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May 2008
June 2008

2008-05-01 »

Logic can only help you achieve your goals, not set them

Today, a quickie on the respective values of logic vs. emotion (intuition).

At one point, a person I know turned down an offer to work for my company in favour of an offer at Google. He had worked both with me and for Google at different points in the past, so he knew a lot about both choices. Our job offer was competitive with Google's in terms of salary and benefits, and as a bonus, he wouldn't have to relocate to a foreign country as with Google. Still, after a lot of deliberation, he went with Google, and I encouraged him to. Why?

Because he felt like it.

You can't argue with logic like that. You shouldn't try. The reason is simple: because doing what you feel like makes you happy. Doing what you don't feel like doesn't make you happy. And that's just the end of it. No amount of thinking it through will change those basic facts.

Unfortunately, a lot of people don't know what they feel like doing; they don't know what they want out of life, and they certainly don't know why. So they try to figure it out. That's where consumerism, among other things, comes from (weird article about escaping from consumerism). "I don't know which job will make me happier, so I'll take the one with the higher salary." "Maybe if I had a bigger house or a nicer car or whiter teeth, then I could be happy." If those things will actually make you happier (and if you're honest with yourself, you already know if they will), then that's it; you win. But if you don't know anything that will make you happier, and you're trying to choose on an "objective" basis, then you'll lose for sure.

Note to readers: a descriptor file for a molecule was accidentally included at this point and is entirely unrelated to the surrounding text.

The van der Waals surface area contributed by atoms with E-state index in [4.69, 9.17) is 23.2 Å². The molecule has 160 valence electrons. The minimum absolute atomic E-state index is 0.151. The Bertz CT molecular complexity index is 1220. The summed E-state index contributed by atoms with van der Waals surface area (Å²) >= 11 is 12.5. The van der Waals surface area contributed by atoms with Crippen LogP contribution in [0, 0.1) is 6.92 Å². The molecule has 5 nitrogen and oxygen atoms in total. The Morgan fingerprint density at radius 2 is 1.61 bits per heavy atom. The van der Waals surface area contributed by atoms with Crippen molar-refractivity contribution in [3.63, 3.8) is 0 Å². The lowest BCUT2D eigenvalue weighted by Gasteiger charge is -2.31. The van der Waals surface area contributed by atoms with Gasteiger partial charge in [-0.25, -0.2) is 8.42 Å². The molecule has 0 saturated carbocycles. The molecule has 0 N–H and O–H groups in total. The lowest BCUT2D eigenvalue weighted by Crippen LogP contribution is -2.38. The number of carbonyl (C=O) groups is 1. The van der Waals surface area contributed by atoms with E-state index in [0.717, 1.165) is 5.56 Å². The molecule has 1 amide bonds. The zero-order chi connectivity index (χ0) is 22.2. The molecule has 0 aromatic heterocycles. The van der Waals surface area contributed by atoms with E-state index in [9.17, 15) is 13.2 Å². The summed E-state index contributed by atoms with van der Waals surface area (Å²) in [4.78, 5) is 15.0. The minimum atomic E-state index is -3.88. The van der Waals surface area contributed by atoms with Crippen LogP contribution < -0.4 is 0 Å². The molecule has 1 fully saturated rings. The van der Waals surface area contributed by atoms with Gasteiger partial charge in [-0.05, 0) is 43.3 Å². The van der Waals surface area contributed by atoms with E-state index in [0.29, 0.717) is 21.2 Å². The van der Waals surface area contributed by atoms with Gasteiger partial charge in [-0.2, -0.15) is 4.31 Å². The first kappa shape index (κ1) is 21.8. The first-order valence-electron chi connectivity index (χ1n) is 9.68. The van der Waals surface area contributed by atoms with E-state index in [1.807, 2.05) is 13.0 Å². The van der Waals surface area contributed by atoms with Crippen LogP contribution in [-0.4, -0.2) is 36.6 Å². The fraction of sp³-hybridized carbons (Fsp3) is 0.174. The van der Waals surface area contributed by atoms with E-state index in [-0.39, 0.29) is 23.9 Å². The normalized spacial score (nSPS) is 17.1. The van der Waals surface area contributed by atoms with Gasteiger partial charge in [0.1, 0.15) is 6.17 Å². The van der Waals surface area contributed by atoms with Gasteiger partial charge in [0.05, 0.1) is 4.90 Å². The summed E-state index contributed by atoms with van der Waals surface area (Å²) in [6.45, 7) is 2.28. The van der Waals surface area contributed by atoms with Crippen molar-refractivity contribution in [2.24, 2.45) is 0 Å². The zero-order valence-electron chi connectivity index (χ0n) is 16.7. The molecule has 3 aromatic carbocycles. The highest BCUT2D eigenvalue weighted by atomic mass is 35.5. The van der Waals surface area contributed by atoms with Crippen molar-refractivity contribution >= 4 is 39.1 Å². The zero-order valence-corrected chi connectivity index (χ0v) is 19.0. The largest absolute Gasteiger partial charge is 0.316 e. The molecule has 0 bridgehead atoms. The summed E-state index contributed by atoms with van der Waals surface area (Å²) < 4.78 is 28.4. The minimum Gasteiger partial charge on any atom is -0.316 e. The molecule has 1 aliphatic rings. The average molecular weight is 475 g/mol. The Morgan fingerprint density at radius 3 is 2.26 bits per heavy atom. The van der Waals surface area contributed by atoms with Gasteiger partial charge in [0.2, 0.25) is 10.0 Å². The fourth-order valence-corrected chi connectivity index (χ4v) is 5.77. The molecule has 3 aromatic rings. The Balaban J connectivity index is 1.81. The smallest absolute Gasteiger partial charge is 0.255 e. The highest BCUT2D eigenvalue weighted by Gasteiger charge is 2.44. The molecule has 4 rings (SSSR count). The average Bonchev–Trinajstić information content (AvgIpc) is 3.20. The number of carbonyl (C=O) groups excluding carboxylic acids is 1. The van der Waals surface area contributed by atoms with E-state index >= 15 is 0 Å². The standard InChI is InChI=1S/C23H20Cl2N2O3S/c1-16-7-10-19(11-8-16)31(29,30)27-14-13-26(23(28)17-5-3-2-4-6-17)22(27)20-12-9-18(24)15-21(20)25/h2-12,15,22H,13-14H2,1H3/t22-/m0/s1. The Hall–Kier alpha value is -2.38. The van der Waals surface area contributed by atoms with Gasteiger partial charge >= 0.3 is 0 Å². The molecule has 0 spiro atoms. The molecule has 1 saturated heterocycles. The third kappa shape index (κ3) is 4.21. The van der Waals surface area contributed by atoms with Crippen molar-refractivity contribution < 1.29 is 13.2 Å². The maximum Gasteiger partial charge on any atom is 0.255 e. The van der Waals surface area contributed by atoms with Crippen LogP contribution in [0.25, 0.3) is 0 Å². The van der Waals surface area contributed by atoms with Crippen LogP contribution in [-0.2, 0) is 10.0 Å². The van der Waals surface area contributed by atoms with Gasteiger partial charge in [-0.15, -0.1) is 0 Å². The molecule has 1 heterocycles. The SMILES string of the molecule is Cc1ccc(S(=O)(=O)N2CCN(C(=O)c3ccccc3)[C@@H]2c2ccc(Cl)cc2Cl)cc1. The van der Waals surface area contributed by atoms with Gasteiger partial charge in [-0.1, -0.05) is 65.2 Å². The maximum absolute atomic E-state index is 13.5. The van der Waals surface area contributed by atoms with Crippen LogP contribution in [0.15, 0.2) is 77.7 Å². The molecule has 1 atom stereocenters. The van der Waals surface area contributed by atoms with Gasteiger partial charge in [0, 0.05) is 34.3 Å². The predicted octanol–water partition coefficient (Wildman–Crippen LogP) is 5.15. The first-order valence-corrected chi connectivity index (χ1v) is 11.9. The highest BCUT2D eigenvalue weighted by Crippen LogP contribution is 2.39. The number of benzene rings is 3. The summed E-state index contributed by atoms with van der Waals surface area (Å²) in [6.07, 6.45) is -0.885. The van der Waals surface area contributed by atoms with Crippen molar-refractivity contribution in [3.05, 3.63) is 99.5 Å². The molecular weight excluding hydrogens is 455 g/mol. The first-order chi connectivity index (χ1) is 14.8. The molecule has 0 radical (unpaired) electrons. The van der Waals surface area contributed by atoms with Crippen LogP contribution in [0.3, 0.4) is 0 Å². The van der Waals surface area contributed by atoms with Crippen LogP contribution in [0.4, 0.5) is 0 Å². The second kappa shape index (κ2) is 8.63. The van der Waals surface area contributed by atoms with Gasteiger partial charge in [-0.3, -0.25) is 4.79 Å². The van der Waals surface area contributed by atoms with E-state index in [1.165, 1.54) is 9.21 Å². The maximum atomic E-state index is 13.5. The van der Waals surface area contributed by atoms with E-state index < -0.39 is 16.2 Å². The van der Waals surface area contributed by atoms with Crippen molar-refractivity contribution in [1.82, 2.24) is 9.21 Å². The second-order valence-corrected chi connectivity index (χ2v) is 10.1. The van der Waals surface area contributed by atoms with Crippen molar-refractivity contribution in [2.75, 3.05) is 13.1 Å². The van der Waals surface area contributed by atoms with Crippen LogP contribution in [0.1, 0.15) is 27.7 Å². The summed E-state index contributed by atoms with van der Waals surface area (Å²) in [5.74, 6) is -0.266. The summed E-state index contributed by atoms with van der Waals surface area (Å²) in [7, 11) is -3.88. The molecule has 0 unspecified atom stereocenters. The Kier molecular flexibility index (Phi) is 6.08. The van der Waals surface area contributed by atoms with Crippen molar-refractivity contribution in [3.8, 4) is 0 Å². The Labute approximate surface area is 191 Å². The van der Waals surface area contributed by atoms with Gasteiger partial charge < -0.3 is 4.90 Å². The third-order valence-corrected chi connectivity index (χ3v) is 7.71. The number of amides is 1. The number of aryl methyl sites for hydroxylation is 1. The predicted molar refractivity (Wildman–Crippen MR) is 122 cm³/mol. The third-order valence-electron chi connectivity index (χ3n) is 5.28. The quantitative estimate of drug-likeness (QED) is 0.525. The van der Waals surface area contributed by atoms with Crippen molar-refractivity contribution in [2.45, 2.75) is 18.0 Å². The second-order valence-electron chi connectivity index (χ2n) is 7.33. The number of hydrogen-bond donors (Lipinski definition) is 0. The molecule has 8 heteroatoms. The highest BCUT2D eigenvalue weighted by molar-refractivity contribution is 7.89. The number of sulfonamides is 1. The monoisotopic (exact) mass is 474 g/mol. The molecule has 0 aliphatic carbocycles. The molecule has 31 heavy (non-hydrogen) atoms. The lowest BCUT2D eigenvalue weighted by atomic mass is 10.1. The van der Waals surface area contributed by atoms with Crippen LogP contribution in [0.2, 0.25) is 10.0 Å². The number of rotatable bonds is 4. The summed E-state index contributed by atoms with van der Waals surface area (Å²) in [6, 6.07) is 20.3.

This problem - overthinking your desires - is surprisingly widespread, not just among programmers, but for almost everyone. Programmers happen to be especially stubborn at rationalizing, so they sound more convincing than most, but it's all the same game.

So what is logic good for, then? It's good for achieving your desires. If you're honestly having trouble deciding which of two job offers makes you feel better, maybe you honestly don't like either of them. Maybe, regardless of how objectively great they both sound, neither is subjectively good at all.

When that happens - and this is a last resort for only that case - then you can use logic. First, imagine what you want your life to be like. It can be anything you want. Seriously. Imagine it in excruciating detail. Then figure out, in just as much excruciating detail, all the steps you'll have to take to get there. If you do this exercise properly, all the way back to the present, then you'll know what to do next. You'll have figured it out using logic, but that's okay, because your logic was guided by emotion, not the other way around.


For more on logic vs. intuition vs. several other human attributes you can combine for use in decision making, you might want to read the book On Equilibrium by John Ralston Saul. It has lots of big words, but it's enlightening.

Also beware that if you believe what I've said above, you probably now believe in fluffy emotional stuff called the Law of Attraction. Hope you don't mind. If you're like me, you'll find the traditional explanations of it (eg. follow the link) unbelievable and silly, but what I've said here is just a sanitized translation, honest.

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